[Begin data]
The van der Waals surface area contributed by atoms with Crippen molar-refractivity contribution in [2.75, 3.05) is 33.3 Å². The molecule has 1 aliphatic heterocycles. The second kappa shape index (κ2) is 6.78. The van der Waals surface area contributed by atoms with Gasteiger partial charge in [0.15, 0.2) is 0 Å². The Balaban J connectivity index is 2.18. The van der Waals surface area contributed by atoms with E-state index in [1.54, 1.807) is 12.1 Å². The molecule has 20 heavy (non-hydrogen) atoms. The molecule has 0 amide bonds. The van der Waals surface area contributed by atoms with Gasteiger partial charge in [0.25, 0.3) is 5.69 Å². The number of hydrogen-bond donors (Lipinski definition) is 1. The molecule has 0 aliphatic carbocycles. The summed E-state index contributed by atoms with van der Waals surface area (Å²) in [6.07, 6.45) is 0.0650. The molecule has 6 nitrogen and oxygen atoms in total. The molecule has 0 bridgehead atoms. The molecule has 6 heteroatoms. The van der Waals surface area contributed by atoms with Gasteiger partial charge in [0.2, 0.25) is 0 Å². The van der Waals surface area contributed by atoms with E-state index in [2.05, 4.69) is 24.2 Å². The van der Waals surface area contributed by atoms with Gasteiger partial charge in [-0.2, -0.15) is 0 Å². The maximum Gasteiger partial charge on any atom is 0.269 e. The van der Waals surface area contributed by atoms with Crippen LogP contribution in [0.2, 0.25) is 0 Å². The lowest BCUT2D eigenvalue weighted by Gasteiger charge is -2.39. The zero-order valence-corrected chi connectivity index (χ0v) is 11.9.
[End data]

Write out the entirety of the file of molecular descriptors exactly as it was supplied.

The van der Waals surface area contributed by atoms with Crippen molar-refractivity contribution in [2.75, 3.05) is 33.3 Å². The molecule has 1 aliphatic heterocycles. The second kappa shape index (κ2) is 6.78. The van der Waals surface area contributed by atoms with Gasteiger partial charge in [0.15, 0.2) is 0 Å². The Balaban J connectivity index is 2.18. The van der Waals surface area contributed by atoms with E-state index in [1.54, 1.807) is 12.1 Å². The molecule has 20 heavy (non-hydrogen) atoms. The molecule has 0 amide bonds. The van der Waals surface area contributed by atoms with Gasteiger partial charge in [0.25, 0.3) is 5.69 Å². The number of hydrogen-bond donors (Lipinski definition) is 1. The molecule has 0 aliphatic carbocycles. The summed E-state index contributed by atoms with van der Waals surface area (Å²) in [6.07, 6.45) is 0.0650. The molecule has 6 nitrogen and oxygen atoms in total. The molecule has 0 bridgehead atoms. The molecule has 6 heteroatoms. The van der Waals surface area contributed by atoms with Gasteiger partial charge in [0.2, 0.25) is 0 Å². The van der Waals surface area contributed by atoms with E-state index in [2.05, 4.69) is 24.2 Å². The van der Waals surface area contributed by atoms with Gasteiger partial charge in [-0.2, -0.15) is 0 Å². The maximum Gasteiger partial charge on any atom is 0.269 e. The van der Waals surface area contributed by atoms with Crippen LogP contribution in [0.2, 0.25) is 0 Å². The lowest BCUT2D eigenvalue weighted by Gasteiger charge is -2.39. The zero-order valence-corrected chi connectivity index (χ0v) is 11.9.